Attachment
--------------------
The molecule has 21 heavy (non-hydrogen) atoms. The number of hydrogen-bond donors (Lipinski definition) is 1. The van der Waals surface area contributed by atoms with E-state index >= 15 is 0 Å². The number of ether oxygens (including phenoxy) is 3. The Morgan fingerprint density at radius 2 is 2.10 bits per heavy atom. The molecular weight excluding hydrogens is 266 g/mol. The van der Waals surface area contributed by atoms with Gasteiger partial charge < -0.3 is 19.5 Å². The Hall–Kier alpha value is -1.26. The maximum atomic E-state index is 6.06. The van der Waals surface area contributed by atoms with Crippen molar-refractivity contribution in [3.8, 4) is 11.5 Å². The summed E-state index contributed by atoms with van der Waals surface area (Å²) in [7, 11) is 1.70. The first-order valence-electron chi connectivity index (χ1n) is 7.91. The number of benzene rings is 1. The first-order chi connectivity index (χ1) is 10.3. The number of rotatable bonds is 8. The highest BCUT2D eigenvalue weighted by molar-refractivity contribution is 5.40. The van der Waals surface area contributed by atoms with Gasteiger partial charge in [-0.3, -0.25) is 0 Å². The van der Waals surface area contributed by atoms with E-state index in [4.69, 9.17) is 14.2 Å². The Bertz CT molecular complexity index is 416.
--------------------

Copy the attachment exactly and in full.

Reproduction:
The molecule has 21 heavy (non-hydrogen) atoms. The number of hydrogen-bond donors (Lipinski definition) is 1. The van der Waals surface area contributed by atoms with E-state index >= 15 is 0 Å². The number of ether oxygens (including phenoxy) is 3. The Morgan fingerprint density at radius 2 is 2.10 bits per heavy atom. The molecular weight excluding hydrogens is 266 g/mol. The van der Waals surface area contributed by atoms with Gasteiger partial charge < -0.3 is 19.5 Å². The Hall–Kier alpha value is -1.26. The maximum atomic E-state index is 6.06. The van der Waals surface area contributed by atoms with Crippen molar-refractivity contribution in [3.8, 4) is 11.5 Å². The summed E-state index contributed by atoms with van der Waals surface area (Å²) in [7, 11) is 1.70. The first-order valence-electron chi connectivity index (χ1n) is 7.91. The number of benzene rings is 1. The first-order chi connectivity index (χ1) is 10.3. The number of rotatable bonds is 8. The highest BCUT2D eigenvalue weighted by molar-refractivity contribution is 5.40. The van der Waals surface area contributed by atoms with Gasteiger partial charge in [-0.3, -0.25) is 0 Å². The van der Waals surface area contributed by atoms with E-state index in [4.69, 9.17) is 14.2 Å². The Bertz CT molecular complexity index is 416.